The Thalangama tank and its environs were declared as an Environmental Protection Area (EPA) under the National Environmental Act (Gazette Extraordinary No. 1487/10, dated 5th March 2007). The Gazette was amended in 2021 to allow the construction of an elevated highway passing the paddy fields and smaller Averihena tank.
The extent of the Environmental Protection Area (see map) is approximately 118 hectares (Central Environmental Authority [CEA]). According to the National Wetland Directory of the CEA and other surveys its habitat includes the more recently constructed Averihena lake as well as freshwater swamp forests, grasslands and paddy fields which are flooded during some seasons, floating and rooted plants, scrub lands and trees hosting seasonally up to 100 different species of migratory, resident and endemic birds. The area can show 30 species of dragonflies, 12 species of reptiles, 10 species of mammals and 15 freshwater fish species aside a very rich fauna. Since the tank and its environs were declared as an Environmental Protection Area (EPA) only a few uses are permitted within it, like traditional fishing and paddy cultivation.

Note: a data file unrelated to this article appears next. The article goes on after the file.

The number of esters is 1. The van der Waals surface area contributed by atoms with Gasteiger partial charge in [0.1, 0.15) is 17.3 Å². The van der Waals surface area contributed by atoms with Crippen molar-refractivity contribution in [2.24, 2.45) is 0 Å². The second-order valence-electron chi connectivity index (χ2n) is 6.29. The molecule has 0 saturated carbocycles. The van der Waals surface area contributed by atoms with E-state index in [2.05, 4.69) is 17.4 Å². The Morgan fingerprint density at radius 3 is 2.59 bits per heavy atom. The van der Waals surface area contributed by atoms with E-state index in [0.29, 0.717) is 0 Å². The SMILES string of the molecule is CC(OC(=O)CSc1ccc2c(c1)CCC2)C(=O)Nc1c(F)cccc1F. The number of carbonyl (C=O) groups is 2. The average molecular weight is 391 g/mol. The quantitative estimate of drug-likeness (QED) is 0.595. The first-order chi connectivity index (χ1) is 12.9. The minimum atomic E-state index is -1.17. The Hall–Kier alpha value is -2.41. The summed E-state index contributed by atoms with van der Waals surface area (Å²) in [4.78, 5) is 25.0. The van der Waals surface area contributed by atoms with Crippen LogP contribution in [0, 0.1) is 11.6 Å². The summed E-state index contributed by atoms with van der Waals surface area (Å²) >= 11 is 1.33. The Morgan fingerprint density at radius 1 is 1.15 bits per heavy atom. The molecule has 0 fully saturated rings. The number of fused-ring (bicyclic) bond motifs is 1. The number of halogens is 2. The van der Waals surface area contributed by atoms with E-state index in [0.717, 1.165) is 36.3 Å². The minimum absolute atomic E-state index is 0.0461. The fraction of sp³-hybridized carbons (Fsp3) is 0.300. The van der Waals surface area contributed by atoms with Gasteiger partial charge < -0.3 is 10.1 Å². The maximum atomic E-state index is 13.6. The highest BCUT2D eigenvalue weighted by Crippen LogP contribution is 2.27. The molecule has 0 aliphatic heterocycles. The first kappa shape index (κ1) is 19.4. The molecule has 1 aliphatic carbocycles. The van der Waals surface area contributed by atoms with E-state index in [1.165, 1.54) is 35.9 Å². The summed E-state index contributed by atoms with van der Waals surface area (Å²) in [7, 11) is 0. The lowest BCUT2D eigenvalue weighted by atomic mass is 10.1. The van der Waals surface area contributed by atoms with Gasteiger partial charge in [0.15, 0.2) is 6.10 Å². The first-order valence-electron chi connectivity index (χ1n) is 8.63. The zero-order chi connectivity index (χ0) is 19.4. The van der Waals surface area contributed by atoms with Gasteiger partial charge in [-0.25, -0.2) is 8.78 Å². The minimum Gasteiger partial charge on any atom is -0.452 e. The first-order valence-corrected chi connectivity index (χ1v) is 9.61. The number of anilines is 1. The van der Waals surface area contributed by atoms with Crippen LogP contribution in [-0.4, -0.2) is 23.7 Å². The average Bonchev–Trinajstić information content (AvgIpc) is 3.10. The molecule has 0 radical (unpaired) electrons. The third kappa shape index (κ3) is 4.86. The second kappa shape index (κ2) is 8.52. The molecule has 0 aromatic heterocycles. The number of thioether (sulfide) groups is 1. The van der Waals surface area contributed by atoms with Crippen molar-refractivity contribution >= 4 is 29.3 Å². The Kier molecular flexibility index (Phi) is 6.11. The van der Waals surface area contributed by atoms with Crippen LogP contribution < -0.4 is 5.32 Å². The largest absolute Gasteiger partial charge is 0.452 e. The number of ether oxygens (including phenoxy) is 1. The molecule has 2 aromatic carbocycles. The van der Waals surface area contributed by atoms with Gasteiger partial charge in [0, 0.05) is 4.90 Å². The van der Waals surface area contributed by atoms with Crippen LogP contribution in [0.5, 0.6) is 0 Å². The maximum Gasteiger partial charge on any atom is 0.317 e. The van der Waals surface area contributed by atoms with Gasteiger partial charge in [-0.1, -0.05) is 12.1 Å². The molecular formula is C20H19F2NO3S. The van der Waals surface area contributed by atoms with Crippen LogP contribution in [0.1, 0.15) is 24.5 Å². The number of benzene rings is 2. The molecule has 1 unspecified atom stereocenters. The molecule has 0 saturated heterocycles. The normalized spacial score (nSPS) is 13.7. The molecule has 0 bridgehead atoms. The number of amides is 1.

A particular threat to the ecological balance is, for example, the release of non-native fish into the lake. Another ecological challenge is the fast growth of invasive plant species like the Wel Atha trees (Pond or Monkey Apple (Annona glabra)), water hyacinths (Eichhornia crassipes) and Salvinia (a type of watermoss) on the lake surface. The growth of water hyacinths was catalyzed by the latest dredging activities, which brought nutrients from the sediments back into circulation, but also by the large bird colonies (and their droppings), not to mention storm and greywater inflow. While we are keeping since several years now the spread of Water Hyacinths under control, other water weeds, like Salvinia or the submerged invasive Coontail and Bladderwort remain a challenge.
Among the endemic and endangered mammals, the Purple-faced leaf monkey is the noisiest and most visible around the lake, but also the one most disliked by local residents who fear for their phone lines and roofing sheets. The western purple-faced langur which is the subspecies living around the lake is one of the 25 most endangered primates in the world. There are also endemic and endangered fish species in the lake, like the Day’s killifish and Yellow dwarf catfish (t.b.c.). After sunset or in the early morning, also the highly protected Fishing cat can be seen and with much luck a Sri Lankan jackal.
Photos: Thikula Samaradivakara (Jackel), Pay Drechsel (Langur), Vidura Gamini Abhaya (Fishing Cat).